Shock is a critical condition brought on by the sudden drop in blood flow through the body. Shock may result from trauma, heatstroke, blood loss or an allergic reaction. It also may result from severe infection, poisoning, severe burns or other causes. When a person is in shock, their organs don't get enough blood or oxygen. If shock is not treated, it can lead to permanent organ damage or even death.
Symptoms of shock vary depending on circumstances and may include:
- Cool, clammy skin.
- Pale or ashen skin.
- A gray or bluish tinge to lips or fingernails.
- Rapid pulse.
- Rapid breathing.
- Nausea or vomiting.
- Enlarged pupils.
- Weakness or fatigue.
- Dizziness or fainting.
- Changes in mental status or behavior, such as anxiousness or agitation.
If you suspect a person is in shock, call 911 or your local emergency number. Then take the following steps right away:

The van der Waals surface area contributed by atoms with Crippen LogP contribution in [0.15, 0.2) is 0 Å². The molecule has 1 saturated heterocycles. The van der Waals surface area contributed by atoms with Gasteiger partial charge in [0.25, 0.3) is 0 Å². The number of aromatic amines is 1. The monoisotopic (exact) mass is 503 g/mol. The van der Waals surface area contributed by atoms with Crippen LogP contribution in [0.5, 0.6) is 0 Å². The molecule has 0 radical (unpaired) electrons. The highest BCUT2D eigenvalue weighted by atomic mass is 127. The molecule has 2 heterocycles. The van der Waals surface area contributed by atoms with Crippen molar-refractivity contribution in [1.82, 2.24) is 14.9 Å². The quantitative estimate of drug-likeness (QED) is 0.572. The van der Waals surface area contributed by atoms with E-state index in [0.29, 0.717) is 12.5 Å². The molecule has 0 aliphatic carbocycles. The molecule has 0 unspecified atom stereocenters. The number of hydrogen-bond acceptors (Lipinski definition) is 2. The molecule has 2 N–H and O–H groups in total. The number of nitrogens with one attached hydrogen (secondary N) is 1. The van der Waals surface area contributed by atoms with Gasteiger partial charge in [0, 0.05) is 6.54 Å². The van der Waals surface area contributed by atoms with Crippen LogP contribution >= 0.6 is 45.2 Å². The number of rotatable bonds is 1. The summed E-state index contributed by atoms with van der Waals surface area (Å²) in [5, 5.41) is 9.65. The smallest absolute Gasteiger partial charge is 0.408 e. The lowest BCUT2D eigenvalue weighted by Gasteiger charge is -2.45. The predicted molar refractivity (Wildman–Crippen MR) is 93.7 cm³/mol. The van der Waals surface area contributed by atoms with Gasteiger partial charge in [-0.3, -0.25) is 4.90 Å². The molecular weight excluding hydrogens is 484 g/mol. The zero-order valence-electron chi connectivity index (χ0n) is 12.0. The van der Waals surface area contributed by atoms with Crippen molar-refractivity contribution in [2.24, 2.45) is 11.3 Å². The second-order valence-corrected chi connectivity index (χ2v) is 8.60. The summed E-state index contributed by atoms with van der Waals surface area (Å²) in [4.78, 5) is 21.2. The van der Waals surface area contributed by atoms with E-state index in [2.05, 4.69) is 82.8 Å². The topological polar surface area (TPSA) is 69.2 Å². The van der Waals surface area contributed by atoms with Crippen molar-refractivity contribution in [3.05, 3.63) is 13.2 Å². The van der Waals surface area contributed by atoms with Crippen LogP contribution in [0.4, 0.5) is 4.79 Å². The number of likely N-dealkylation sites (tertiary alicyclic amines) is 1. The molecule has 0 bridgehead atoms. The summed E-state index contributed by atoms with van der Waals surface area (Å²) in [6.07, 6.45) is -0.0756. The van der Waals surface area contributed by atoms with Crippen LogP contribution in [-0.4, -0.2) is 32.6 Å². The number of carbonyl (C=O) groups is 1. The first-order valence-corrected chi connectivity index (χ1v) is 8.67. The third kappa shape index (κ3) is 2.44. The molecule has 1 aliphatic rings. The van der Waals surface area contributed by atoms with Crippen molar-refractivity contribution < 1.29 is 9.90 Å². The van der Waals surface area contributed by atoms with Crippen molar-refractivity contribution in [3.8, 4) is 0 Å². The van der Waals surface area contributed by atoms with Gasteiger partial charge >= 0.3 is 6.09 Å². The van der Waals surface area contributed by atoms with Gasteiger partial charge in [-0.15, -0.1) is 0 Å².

- Lay the person down and elevate the legs and feet slightly, unless you think this may cause pain or further injury.
- Keep the person still and don't move the person unless necessary.
- Begin CPR if the person shows no signs of life, such as not breathing, coughing or moving.
- Loosen tight clothing and, if needed, cover the person with a blanket to prevent chilling.
- Don't let the person eat or drink anything.
- If the person vomits or is bleeding from the mouth, and no spinal injury is suspected, turn the person onto a side to prevent choking.
April 21, 2023
- Shock. American College of Emergency Physicians. https://www.emergencyphysicians.org/article/know-when-to-go/shock. Accessed Feb. 16, 2023.
- First aid. National Health Service. https://www.nhs.uk/conditions/first-aid/. Accessed Feb. 16, 2023.
Original article: https://www.mayoclinic.org/first-aid/first-aid-shock/basics/ART-20056620